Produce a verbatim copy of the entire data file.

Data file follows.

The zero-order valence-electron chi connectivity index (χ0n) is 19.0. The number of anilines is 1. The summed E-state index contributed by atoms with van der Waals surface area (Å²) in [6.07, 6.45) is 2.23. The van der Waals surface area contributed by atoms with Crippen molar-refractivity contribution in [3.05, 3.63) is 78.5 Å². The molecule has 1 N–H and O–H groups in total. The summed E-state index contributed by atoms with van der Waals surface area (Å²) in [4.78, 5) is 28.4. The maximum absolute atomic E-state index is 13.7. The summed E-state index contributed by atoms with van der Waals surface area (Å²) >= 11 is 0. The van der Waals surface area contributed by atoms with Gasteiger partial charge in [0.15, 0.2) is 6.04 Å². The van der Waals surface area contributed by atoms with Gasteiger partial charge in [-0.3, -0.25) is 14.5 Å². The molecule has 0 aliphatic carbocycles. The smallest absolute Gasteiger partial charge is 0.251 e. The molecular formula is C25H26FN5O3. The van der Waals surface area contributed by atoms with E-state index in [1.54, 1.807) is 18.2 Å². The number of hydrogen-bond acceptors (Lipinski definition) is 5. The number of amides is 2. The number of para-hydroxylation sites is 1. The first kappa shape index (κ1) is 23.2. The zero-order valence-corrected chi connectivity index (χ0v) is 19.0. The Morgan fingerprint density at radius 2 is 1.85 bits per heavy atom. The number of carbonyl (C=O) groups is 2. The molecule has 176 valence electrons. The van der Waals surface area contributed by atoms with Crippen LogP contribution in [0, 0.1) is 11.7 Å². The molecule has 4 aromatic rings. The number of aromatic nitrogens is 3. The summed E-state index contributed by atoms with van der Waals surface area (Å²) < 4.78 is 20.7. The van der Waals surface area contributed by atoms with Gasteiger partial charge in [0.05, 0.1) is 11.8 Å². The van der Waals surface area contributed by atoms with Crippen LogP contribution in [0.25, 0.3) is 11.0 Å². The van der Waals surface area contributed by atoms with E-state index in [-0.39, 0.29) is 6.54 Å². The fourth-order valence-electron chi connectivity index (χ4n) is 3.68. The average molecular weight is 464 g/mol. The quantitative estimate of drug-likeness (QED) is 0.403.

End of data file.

The zero-order valence-electron chi connectivity index (χ0n) is 19.0. The number of anilines is 1. The summed E-state index contributed by atoms with van der Waals surface area (Å²) in [6.07, 6.45) is 2.23. The van der Waals surface area contributed by atoms with Crippen molar-refractivity contribution in [3.05, 3.63) is 78.5 Å². The molecule has 1 N–H and O–H groups in total. The summed E-state index contributed by atoms with van der Waals surface area (Å²) in [4.78, 5) is 28.4. The maximum absolute atomic E-state index is 13.7. The summed E-state index contributed by atoms with van der Waals surface area (Å²) >= 11 is 0. The van der Waals surface area contributed by atoms with Gasteiger partial charge in [0.15, 0.2) is 6.04 Å². The van der Waals surface area contributed by atoms with Gasteiger partial charge in [-0.3, -0.25) is 14.5 Å². The molecule has 0 aliphatic carbocycles. The smallest absolute Gasteiger partial charge is 0.251 e. The molecular formula is C25H26FN5O3. The van der Waals surface area contributed by atoms with E-state index in [1.54, 1.807) is 18.2 Å². The number of hydrogen-bond acceptors (Lipinski definition) is 5. The number of amides is 2. The number of para-hydroxylation sites is 1. The first kappa shape index (κ1) is 23.2. The zero-order valence-corrected chi connectivity index (χ0v) is 19.0. The Morgan fingerprint density at radius 2 is 1.85 bits per heavy atom. The number of carbonyl (C=O) groups is 2. The molecule has 176 valence electrons. The van der Waals surface area contributed by atoms with Crippen LogP contribution in [0, 0.1) is 11.7 Å². The molecule has 4 aromatic rings. The number of aromatic nitrogens is 3. The summed E-state index contributed by atoms with van der Waals surface area (Å²) < 4.78 is 20.7. The van der Waals surface area contributed by atoms with Gasteiger partial charge in [0.05, 0.1) is 11.8 Å². The van der Waals surface area contributed by atoms with Crippen LogP contribution in [0.25, 0.3) is 11.0 Å². The van der Waals surface area contributed by atoms with E-state index in [-0.39, 0.29) is 6.54 Å². The fourth-order valence-electron chi connectivity index (χ4n) is 3.68. The average molecular weight is 464 g/mol. The quantitative estimate of drug-likeness (QED) is 0.403.